The Bank is better off without this task
First impressions are usually the most lasting, but the more considered second view is often the more reliable. So after the rave first-night reviews of Gordon Brown's latest City drama, Death on Throgmorton St, is there any cause now for a little revisionism. Well actually not very much seems to be the answer.
Eddie George, Governor of the Bank of England, is plainly more upset about the whole thing than we were led to believe on the first night. He still worries about whether this is the right thing to do and is understandably peeved about not being consulted on the speed of it all. If he had been told two weeks ago when operational independence was announced that the quid pro quo was losing supervision, all well and good. But he wasn't. The Chancellor said that reform of City regulation was a longer-term goal after a period of debate and due consultation. Then all of a sudden it becomes immediate. Is Mr George right to be concerned, or is this just pique at being stripped of half his empire?
There is a quite respectable case for arguing that, far from strengthening City regulation, the reforms will actually only lessen the Bank's authority and lead to an inferior form of banking supervision. There is a real danger, moreover, of the SIB evolving into an overly bureaucratic and authoritarian regulatory monster. That would clearly be a very bad thing for the City, significantly undermining its present attractions to international capital and banking. The function of good regulation, it is often said, is to keep the horses under control while not in any way interfering in the race. Certainly the traditionally "light" touch of City regulators has been as much a part of the Square Mile's success as its failings.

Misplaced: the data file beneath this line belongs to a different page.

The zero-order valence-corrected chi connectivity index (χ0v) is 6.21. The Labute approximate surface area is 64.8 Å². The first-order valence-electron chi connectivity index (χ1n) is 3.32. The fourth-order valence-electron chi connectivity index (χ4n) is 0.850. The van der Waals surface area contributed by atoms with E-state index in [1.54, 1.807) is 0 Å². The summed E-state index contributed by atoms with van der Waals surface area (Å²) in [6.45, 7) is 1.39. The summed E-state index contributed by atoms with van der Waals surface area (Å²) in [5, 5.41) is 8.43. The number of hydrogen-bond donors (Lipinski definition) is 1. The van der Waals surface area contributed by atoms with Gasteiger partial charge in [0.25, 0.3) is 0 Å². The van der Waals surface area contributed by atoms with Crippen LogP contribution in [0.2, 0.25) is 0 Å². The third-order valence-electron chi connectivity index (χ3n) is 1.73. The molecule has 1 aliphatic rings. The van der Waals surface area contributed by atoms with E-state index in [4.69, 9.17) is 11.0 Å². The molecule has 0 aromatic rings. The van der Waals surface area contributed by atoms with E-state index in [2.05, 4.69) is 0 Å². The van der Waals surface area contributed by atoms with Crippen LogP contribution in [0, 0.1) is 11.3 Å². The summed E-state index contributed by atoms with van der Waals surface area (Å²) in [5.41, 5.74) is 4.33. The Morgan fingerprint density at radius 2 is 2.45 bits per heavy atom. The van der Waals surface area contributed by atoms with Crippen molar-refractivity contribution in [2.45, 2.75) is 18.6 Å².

Central to this approach is the way the Bank of England exerts informal authority in the City through its supervisory arm. While this may be a peculiarly British way which leaves much to be desired, it none the less seems to work. Remove the Governor's eyes, so to speak, and his eyebrows won't work any more either.
Despite these risks, however, there is every reason to believe that the Bank will actually function rather better stripped of its supervisory role, and that's not just in the conduct of monetary policy.